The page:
Gifts – To Report Or Not To Report

Introduction. Gifting is a fundamental part of our culture. Gifts to charitable organizations are typically reported on income tax returns where itemized deductions are claimed. Reporting on charitable gifts, especially of property other than cash, is a separate subject not covered by this newsletter.
Other the other hand, gifts for the benefit of family members are part of our culture and a key component of estate planning recommendations.
Quick Review. The annual gift tax exclusion is now $13,000 per year per donee. In other words, a single person can gift $13,000 to each of two children, for a total $26,000 in 2009. If each child is married and the spouse appears on the check, annual exclusion gifts would double to $52,000.
Present Interest. In order to qualify for the annual exclusion, the gift has to be a present interest such as cash or property. Gifts in trust typically do not qualify for the annual exclusion because full enjoyment is delayed by the terms of the trust. An exception to this rule would be trusts for minors under section 2503(c) of the IRC, or gifts under UTMA – the Uniform Transfers to Minors Act. In each of these cases,enjoyment of the property has to be transferred to the donee by age 21. The minor’s social security number is typically used on the account and any taxable income on the principal of the gift has to be reported on the minor’s income tax return.
When Should Annual Exclusion Gifts Be Reported on a Form 709 – Federal Gift Tax Return? If a spouse consents to treat half of the gift as being made by the non-donating spouse, the split gift with the consent of the non-donating spouse has to be reported on a Form 709, even if the gifts are annual exclusion gifts. Often this requirement is ignored because these are tax-free gifts, and the taxpayers expect that there is no penalty for failure to report. Moreover, taxpayers generally do not like to pay for filing tax returns that they consider unnecessary.
Potentially Taxable Estates. Who’s to know whether there will be a federal estate tax at death or at the death of a surviving spouse? The estate tax exemption is $3.5 million per person for 2009. Under current law, the estate tax goes away in 2010 and returns with the vengeance 2011. As we have indicated in other newsletters, our expectation is that exemption will continue at $3.5 million per person after 2009 (or possibly higher) when Congress addresses these tax issues in their overall review of tax legislation that is expected this year under the new administration.
Therefore, we advise higher net worth clients, with total marital assets in excess of $7.0 million, or $3.5 million for single individuals, to conduct their affairs and file information returns with the IRS to avoid future controversies and unnecessary taxes in the future. This especially means filing Form 709 for purposes of making disclosure to the IRS and starting the three year statute of limitations running so that gifting will not be challenged by the IRS many years in the future in connection with estate tax audits.
Lifetime Exemption. The lifetime exemption for tax-free gifts is currently $1.0 million per person (in addition to qualified annual exclusion gifts). Many higher net worth clients are taking advantage of this exemption by making gifts of appreciating property usually in trust. These gifts should always be reported on Form 709, along with proper appraisals if the property is other than cash or listed securities.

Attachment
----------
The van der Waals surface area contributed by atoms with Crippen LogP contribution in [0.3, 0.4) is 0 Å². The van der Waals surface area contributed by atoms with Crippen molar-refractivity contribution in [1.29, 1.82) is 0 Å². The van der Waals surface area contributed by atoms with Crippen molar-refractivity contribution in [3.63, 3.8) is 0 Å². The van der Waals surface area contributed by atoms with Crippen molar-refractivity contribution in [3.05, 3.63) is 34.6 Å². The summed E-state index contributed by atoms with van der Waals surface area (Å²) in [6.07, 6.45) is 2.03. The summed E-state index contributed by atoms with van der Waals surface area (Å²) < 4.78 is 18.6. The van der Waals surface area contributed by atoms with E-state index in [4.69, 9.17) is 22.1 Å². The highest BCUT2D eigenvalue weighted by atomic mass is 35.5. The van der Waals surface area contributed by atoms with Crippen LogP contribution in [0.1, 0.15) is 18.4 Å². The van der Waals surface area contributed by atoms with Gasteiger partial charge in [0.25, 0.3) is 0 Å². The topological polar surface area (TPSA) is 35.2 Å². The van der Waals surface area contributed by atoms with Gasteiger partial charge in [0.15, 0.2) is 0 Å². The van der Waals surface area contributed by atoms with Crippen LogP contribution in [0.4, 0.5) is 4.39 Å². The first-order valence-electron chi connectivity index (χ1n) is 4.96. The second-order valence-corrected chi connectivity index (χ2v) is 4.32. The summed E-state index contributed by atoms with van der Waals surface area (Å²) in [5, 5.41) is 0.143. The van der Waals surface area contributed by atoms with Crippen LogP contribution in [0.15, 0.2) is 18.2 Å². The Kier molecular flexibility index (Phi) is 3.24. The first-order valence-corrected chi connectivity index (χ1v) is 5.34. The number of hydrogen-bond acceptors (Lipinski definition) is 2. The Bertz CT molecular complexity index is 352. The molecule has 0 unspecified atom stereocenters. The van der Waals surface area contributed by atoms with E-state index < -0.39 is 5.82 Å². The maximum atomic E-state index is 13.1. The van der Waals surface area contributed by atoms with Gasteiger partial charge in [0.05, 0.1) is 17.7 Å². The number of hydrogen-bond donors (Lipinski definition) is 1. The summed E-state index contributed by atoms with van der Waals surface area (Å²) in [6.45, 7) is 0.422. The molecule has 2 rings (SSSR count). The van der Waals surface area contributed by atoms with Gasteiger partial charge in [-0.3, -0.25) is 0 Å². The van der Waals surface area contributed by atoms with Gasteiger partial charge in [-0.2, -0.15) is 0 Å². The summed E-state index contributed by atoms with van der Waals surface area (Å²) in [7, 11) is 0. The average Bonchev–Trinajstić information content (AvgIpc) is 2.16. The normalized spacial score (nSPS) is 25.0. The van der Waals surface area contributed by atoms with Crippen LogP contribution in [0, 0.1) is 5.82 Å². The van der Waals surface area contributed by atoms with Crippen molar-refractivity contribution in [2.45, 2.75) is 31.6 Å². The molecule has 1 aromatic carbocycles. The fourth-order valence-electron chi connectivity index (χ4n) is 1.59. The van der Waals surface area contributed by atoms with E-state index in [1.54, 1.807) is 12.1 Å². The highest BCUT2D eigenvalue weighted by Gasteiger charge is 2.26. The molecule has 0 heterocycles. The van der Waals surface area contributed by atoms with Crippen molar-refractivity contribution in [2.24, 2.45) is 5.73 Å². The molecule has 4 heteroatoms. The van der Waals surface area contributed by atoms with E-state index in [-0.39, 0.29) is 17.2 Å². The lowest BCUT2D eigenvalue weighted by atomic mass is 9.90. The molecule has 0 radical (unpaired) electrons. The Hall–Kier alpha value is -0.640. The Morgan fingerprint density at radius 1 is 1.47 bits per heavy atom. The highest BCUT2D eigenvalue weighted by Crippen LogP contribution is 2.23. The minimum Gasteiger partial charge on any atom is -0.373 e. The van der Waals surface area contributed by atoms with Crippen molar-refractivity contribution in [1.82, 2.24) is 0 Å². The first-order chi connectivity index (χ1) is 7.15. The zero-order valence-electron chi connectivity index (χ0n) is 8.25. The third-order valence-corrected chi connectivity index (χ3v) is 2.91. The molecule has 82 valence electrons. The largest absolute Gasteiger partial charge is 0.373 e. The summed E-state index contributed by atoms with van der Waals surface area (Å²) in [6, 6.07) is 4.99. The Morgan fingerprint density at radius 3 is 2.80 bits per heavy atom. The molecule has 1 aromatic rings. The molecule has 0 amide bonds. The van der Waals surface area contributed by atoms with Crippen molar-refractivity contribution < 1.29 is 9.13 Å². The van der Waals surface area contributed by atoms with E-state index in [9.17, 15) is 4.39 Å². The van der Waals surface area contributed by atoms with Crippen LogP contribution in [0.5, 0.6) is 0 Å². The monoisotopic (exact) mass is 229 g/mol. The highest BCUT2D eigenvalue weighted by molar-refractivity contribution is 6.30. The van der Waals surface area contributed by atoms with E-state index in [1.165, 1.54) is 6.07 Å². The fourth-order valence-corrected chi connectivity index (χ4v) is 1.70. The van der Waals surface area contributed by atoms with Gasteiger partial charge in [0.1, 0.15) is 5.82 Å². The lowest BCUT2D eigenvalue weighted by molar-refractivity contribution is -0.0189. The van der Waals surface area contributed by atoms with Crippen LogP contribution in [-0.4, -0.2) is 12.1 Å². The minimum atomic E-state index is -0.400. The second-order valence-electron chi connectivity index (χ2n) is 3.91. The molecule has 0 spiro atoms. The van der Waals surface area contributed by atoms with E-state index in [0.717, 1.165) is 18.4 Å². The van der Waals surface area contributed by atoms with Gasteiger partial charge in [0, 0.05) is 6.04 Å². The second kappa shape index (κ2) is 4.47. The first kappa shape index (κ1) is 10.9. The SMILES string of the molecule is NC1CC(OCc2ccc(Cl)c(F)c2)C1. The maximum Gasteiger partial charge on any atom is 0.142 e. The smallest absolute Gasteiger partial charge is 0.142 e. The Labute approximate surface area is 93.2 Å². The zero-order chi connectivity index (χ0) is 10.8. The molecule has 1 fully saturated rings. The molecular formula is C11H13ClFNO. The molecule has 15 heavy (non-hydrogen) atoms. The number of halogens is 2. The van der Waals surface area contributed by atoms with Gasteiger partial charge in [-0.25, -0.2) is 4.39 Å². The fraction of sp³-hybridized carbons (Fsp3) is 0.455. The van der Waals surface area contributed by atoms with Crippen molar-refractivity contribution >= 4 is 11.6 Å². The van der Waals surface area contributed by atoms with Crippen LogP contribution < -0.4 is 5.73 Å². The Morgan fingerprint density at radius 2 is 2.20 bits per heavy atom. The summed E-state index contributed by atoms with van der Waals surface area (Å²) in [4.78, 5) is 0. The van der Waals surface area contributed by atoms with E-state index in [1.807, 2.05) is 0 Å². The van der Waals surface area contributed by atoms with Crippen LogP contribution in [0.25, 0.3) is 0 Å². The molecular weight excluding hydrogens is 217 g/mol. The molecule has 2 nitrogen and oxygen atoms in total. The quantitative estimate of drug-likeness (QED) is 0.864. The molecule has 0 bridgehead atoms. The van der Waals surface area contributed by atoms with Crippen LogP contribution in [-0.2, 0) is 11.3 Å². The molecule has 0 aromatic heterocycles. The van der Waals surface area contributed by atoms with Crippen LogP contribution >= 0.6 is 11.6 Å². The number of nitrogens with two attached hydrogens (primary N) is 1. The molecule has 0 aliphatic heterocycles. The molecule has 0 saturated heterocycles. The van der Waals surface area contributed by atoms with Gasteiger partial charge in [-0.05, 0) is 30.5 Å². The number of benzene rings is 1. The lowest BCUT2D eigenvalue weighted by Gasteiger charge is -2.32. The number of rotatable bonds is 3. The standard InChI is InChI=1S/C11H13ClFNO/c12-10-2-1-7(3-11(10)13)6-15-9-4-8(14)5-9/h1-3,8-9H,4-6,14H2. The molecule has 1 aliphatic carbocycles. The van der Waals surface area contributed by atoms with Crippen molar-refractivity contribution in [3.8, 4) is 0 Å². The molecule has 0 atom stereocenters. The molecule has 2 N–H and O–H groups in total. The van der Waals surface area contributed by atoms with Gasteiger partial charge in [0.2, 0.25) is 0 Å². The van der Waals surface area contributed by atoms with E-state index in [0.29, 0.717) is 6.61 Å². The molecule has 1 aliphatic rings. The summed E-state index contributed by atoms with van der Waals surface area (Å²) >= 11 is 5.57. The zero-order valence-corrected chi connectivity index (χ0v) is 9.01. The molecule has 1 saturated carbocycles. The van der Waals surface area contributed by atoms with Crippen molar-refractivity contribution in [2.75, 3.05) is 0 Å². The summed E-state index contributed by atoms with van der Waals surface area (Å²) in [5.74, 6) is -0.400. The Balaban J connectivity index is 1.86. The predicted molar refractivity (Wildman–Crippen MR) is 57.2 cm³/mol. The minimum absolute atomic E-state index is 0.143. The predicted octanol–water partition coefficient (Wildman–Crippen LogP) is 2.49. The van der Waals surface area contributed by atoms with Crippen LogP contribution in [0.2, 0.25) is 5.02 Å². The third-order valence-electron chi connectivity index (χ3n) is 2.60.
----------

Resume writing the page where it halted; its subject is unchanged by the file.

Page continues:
Section 529 Plans. Establishing qualified tuition plans (QTP or Section 529 Plans) offers the possibility of pre-funding annual exclusion gifts for five years. Thus, $65,000 can be contributed to a Section 529 Plan for each beneficiary. The contribution is allocated rateably over the five years and should be reported on a Form 709 Gift Tax Return. If a donor dies within the five year period, any unabsorbed portion of the exclusion is brought back to the taxable estate of the donor, if any. Despite this boomerang provision, we recommend pre-funding Section 529 Education Plans for grandchildren or great grandchildren as an essential and valuable part of estate planning techniques.
Crummey Withdrawals. A familiar technique for gifts in trust, especially life insurance trusts, is to give a potential beneficiary a limited right to withdraw a portion of the annual contribution so that such withdrawal amount can be counted against the annual exclusion gift for that donor and donee. Crummey Withdrawal provisions are another important weapon in the estate planner’s arsenal and can accomplish substantial estate tax reductions, assuming that a donor’s net worth puts him, her or them in the position of potential estate tax in the future. As with other types of specially qualified gifts, we recommend that Crummey Gifts be disclosed on Form 709, even though no tax is due, to prevent future attacks by the IRS.
Conclusion. If you have questions concerning gifting as part of tax saving strategies, or strategies for transferring wealth to future generations, please call Jim Modrall or any of the attorneys listed below.
Donald A. Brandt, Joseph C. Fisher, Thomas R. Alward, Edgar Roy, III, Matthew D. Vermetten, Thomas A. Pezzetti, Jr., John M. Grogan, Susan Jill Rice, Gary D. Popovits, H. Douglas Shepherd, Laura E. Garneau and David H. Rowe at (231) 941-9660
This newsletter is provided for informational purposes and should not be acted upon without professional advice.

Reporting of Estate Gifts for tax purposes.

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